Hammersmith was first known as Hamersmyth, perhaps due to the words ‘ham’ meaning village and ‘hythe’ meaning by the harbour; but it could have been more literally derived from hammer and smithy, relating to a place where metal work was done. Artefacts have been found in the area from Neolithic and Roman settlers. My favourite is the literal version.
Hammersmith began it’s life gently as a small hamlet, a “side” to the larger town of Fulham. Situated on the northern edge of the meandering River Thames, Hammersmith was once a marshy place, inclined to flooding, but where reed beds provided a living of basket making to its residents. Fishing, rearing pigs and keeping cows provided the early residents with food. The little hamlet grew blissfully slowly for a couple of centuries, but with fertile soil the residents of Hammersmith were able to successfully cultivate fruit and vegetables and went on to sell them in the City of London to the east, which was fast expanding.
By the 1600’s, Hammersmith, with its idyllic and romantic rural views along a wide bend of the river and beyond to the hills south of the Thames, had become a popular place for the aristocracy and wealthy persons of quality to build their country retreats and palaces.
In 1624, the Hammersmith residents, with help from the Earl of Mulgrave and Sir Nicholas Crispe a brick maker and slave trader, petitioned the Bishop of London for a Chapel of Ease to be built. The arduous walk from Hammersmith to All Saints Church in Fulham, sometimes impassable in bad weather, had become too much to tolerate. With residents money, and their promise to pay for the upkeep, St Paul’s Church was built in Queen Street, now Queen Caroline Street, and consecrated in 1631.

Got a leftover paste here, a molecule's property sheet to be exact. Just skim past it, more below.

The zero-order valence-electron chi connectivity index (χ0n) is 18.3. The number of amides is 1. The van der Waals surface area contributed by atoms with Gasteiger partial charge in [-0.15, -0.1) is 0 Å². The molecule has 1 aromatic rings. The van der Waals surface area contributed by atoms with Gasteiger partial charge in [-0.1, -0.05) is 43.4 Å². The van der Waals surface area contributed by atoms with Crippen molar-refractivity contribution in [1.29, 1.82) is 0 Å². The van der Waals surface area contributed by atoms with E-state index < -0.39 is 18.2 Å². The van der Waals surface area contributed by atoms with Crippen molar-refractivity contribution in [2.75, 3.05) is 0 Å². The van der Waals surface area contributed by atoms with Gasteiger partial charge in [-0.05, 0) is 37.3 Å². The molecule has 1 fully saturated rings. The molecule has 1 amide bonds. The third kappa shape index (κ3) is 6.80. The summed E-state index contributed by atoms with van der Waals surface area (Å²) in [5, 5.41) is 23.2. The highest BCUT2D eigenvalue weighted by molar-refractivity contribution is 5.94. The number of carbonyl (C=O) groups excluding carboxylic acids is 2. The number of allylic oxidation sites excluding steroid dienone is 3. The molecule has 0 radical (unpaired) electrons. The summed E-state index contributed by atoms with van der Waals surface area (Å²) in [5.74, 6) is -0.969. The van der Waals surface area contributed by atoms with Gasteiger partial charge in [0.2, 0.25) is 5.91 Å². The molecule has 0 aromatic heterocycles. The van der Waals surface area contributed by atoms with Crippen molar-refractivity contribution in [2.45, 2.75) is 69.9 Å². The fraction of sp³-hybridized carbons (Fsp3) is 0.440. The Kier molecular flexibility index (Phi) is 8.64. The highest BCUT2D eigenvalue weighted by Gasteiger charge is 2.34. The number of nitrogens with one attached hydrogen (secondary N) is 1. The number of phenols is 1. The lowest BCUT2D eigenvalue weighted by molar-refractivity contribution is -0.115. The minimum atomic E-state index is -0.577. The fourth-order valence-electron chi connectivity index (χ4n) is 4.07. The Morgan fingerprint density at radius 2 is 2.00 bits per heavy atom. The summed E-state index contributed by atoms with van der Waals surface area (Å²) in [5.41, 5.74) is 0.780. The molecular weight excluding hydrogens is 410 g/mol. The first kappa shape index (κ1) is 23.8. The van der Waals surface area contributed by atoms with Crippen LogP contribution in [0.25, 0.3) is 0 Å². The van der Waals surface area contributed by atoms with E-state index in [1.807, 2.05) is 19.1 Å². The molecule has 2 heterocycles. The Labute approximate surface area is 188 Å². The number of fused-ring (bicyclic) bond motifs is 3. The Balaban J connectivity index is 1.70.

Market gardening was now becoming firmly established: maps show just how many market gardens surrounded the early network of streets, lanes and roads – some recognisable to this day. Coaching Inns were springing up in abundance along the main routes for changing tired horses, making coach repairs and providing travellers with food and board.
A main link going from the Broadway down to the river and various wharfs, brought and sent goods by barge up, down and south of the river. The streets were already dotted with houses and employment was plentiful.
With its good links, yet still with a very rural and charming aspect, Hammersmith flourished. Despite all this, Hammersmith didn’t become an independent parish until 1834.
At some time during the mid 1700’s my Ancestor, Thomas Randell, moved to Hammersmith, and his first son, also Thomas, was Christened in St Paul’s Church in 1781. Young Thomas, my 4 times great grandfather, became a timber dealer. He lived in Waterloo Road and, according to Booths Poverty Maps, had a fairly middle class living. Waterloo Road no longer exists but it was near the Thames and not far from a timber warehouse by St Peter’s Wharf. He had 8 children – most of whom were christened and Married at St Paul’s.
This began an over 200 year love affair between Hammersmith and its Church and the fast increasing number of Randell’s, their children, spouses, grandchildren and beyond. My daughter was born in Queen Charlotte’s Hospital, near to where my Grandmother lived until her death in 1975.
St. Paul’s records are heavy with my relatives names and its walls have echoed the sounds of their voices. During many wonderful concerts of the Hammersmith and Fulham Choir, for several years up until 2010, my daughter’s voice mingled happily with the ghosts of her relatives.
I hope they were listening!